## 43.16 Computing intersection multiplicities

In this section we discuss some cases where the intersection multiplicities can be computed by different means. Here is a first example.

Lemma 43.16.1. Let $X$ be a nonsingular variety and $W, V \subset X$ closed subvarieties which intersect properly. Let $Z$ be an irreducible component of $V \cap W$ with generic point $\xi$. Assume that $\mathcal{O}_{W, \xi }$ and $\mathcal{O}_{V, \xi }$ are Cohen-Macaulay. Then

$e(X, V \cdot W, Z) = \text{length}_{\mathcal{O}_{X, \xi }}(\mathcal{O}_{V \cap W, \xi })$

where $V \cap W$ is the scheme theoretic intersection. In particular, if both $V$ and $W$ are Cohen-Macaulay, then $V \cdot W = [V \cap W]_{\dim (V) + \dim (W) - \dim (X)}$.

Proof. Set $A = \mathcal{O}_{X, \xi }$, $B = \mathcal{O}_{V, \xi }$, and $C = \mathcal{O}_{W, \xi }$. By Auslander-Buchsbaum (Algebra, Proposition 10.111.1) we can find a finite free resolution $F_\bullet \to B$ of length

$\text{depth}(A) - \text{depth}(B) = \dim (A) - \dim (B) = \dim (C)$

First equality as $A$ and $B$ are Cohen-Macaulay and the second as $V$ and $W$ intersect properly. Then $F_\bullet \otimes _ A C$ is a complex of finite free modules representing $B \otimes _ A^\mathbf {L} C$ hence has cohomology modules with support in $\{ \mathfrak m_ A\}$. By the Acyclicity lemma (Algebra, Lemma 10.102.8) which applies as $C$ is Cohen-Macaulay we conclude that $F_\bullet \otimes _ A C$ has nonzero cohomology only in degree $0$. This finishes the proof. $\square$

Lemma 43.16.2. Let $A$ be a Noetherian local ring. Let $I = (f_1, \ldots , f_ r)$ be an ideal generated by a regular sequence. Let $M$ be a finite $A$-module. Assume that $\dim (\text{Supp}(M/IM)) = 0$. Then

$e_ I(M, r) = \sum (-1)^ i\text{length}_ A(\text{Tor}_ i^ A(A/I, M))$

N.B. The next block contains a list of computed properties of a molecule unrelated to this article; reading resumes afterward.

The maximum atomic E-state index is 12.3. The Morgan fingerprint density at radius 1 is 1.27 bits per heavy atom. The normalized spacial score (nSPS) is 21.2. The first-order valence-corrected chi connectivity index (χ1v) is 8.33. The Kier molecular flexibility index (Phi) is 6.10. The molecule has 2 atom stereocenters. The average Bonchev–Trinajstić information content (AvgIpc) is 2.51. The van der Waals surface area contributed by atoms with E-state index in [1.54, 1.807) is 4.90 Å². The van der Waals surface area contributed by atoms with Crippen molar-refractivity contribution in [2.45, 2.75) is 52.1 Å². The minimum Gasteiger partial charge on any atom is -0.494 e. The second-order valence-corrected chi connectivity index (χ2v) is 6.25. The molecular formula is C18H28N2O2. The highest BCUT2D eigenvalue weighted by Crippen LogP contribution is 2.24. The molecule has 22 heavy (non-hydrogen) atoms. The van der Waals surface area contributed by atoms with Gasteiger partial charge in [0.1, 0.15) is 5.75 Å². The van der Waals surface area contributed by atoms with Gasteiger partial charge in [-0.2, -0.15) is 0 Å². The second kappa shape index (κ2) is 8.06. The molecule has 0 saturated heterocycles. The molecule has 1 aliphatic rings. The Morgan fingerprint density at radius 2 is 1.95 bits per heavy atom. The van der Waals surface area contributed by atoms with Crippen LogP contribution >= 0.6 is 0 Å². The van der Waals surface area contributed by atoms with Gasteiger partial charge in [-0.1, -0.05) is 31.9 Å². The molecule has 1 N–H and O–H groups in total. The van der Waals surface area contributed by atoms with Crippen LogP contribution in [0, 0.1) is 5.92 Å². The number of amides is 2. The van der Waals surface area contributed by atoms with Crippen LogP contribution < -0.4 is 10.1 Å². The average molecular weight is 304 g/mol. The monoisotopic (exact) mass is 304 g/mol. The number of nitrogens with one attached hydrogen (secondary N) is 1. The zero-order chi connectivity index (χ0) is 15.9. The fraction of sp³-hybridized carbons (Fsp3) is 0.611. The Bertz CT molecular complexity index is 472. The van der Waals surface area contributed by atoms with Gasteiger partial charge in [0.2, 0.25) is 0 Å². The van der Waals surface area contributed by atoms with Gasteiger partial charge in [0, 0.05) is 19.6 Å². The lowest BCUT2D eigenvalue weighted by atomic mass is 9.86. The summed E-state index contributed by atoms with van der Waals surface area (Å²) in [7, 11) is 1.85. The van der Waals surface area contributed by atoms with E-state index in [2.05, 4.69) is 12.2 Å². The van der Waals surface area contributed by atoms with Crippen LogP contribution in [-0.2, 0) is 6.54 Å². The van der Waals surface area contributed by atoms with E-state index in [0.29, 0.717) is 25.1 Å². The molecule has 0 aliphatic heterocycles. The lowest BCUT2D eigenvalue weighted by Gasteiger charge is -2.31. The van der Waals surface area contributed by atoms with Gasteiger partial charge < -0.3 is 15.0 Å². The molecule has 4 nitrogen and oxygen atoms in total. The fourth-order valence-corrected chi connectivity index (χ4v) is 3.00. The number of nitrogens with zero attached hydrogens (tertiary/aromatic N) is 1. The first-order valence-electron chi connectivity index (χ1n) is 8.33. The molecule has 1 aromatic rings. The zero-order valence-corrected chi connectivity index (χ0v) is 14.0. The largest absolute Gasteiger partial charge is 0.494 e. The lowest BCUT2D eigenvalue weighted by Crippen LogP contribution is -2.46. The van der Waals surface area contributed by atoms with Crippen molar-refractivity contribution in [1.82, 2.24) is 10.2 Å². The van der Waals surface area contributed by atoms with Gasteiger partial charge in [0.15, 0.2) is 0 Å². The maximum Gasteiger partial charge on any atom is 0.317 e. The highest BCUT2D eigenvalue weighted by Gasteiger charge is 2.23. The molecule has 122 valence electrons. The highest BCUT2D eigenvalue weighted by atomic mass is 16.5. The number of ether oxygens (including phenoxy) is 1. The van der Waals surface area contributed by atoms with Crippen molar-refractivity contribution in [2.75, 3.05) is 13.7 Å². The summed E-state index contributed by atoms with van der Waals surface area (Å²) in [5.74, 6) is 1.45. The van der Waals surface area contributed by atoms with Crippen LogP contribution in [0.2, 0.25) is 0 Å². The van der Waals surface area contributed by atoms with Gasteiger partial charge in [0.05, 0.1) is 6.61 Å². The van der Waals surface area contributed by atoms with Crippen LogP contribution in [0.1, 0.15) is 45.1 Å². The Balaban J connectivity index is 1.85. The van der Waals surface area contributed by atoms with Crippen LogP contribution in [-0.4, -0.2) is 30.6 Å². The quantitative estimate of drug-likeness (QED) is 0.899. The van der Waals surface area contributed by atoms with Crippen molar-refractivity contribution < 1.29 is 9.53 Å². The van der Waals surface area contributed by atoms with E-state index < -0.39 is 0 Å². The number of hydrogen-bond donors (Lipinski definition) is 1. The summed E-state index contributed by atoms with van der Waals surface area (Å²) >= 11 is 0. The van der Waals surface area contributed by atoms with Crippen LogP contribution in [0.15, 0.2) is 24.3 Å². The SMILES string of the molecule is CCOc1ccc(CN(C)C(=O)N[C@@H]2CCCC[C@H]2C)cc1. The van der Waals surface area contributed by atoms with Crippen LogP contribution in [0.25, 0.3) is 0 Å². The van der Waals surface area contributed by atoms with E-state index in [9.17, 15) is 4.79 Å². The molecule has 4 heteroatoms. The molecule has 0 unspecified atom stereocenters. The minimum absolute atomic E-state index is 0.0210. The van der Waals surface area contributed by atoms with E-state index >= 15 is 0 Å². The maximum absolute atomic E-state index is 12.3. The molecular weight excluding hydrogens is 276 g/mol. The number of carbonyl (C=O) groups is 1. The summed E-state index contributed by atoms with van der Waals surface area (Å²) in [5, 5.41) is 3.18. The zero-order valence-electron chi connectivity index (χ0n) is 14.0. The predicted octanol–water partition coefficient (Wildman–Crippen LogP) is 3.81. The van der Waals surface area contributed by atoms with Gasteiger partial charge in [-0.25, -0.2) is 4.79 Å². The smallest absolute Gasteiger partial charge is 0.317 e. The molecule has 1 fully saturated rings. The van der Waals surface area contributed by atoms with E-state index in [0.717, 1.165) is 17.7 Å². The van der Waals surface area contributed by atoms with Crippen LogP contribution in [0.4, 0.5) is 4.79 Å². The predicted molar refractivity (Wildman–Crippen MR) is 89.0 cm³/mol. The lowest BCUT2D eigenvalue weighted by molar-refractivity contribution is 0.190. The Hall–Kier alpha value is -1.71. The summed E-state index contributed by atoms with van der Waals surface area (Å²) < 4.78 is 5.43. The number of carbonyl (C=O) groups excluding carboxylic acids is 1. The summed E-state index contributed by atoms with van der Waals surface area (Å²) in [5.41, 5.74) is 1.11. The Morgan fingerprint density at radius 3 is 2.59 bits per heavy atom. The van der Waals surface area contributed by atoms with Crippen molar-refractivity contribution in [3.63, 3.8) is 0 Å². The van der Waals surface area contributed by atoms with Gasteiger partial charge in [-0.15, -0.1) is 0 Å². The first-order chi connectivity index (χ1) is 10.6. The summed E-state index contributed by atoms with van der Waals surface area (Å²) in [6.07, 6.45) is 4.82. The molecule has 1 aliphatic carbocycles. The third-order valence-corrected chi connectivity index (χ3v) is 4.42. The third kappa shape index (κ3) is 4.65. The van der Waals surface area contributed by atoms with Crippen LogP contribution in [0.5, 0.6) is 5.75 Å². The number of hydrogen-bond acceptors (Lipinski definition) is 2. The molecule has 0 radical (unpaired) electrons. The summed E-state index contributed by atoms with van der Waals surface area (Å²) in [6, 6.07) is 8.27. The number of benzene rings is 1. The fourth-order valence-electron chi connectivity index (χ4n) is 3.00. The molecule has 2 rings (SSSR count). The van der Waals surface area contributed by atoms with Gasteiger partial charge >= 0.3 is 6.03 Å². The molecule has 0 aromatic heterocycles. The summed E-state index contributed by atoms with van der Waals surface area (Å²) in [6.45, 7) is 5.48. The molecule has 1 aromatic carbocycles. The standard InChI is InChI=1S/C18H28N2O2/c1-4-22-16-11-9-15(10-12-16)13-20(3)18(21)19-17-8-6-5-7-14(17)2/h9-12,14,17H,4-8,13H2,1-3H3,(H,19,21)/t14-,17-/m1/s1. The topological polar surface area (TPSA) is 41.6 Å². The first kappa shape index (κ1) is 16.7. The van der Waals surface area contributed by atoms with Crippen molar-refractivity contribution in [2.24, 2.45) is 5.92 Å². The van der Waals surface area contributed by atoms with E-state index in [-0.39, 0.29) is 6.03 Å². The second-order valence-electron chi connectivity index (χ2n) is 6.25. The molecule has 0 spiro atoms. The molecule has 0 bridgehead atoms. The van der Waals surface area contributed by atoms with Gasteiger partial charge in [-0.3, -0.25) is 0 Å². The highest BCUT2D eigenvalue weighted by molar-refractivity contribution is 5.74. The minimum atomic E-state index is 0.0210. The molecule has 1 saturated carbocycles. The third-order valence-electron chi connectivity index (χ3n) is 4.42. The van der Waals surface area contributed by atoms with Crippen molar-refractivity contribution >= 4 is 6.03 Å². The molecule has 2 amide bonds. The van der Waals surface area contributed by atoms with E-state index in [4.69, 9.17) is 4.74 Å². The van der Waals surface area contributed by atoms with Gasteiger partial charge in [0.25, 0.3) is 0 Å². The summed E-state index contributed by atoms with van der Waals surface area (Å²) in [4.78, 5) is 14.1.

Here $e_ I(M, r)$ is as in Remark 43.15.6.

Proof. Since $f_1, \ldots , f_ r$ is a regular sequence the Koszul complex $K_\bullet (f_1, \ldots , f_ r)$ is a resolution of $A/I$ over $A$, see More on Algebra, Lemma 15.30.7. Thus the right hand side is equal to

$\sum (-1)^ i\text{length}_ A H_ i(K_\bullet (f_1, \ldots , f_ r) \otimes _ A M)$

Now the result follows immediately from Theorem 43.15.5 if $I$ is an ideal of definition. In general, we replace $A$ by $\overline{A} = A/\text{Ann}(M)$ and $f_1, \ldots , f_ r$ by $\overline{f}_1, \ldots , \overline{f}_ r$ which is allowed because

$K_\bullet (f_1, \ldots , f_ r) \otimes _ A M = K_\bullet (\overline{f}_1, \ldots , \overline{f}_ r) \otimes _{\overline{A}} M$

Since $e_ I(M, r) = e_{\overline{I}}(M, r)$ where $\overline{I} = (\overline{f}_1, \ldots , \overline{f}_ r) \subset \overline{A}$ is an ideal of definition the result follows from Theorem 43.15.5 in this case as well. $\square$

Lemma 43.16.3. Let $X$ be a nonsingular variety. Let $W,V \subset X$ be closed subvarieties which intersect properly. Let $Z$ be an irreducible component of $V \cap W$ with generic point $\xi$. Suppose the ideal of $V$ in $\mathcal{O}_{X, \xi }$ is cut out by a regular sequence $f_1, \ldots , f_ c \in \mathcal{O}_{X, \xi }$. Then $e(X, V\cdot W, Z)$ is equal to $c!$ times the leading coefficient in the Hilbert polynomial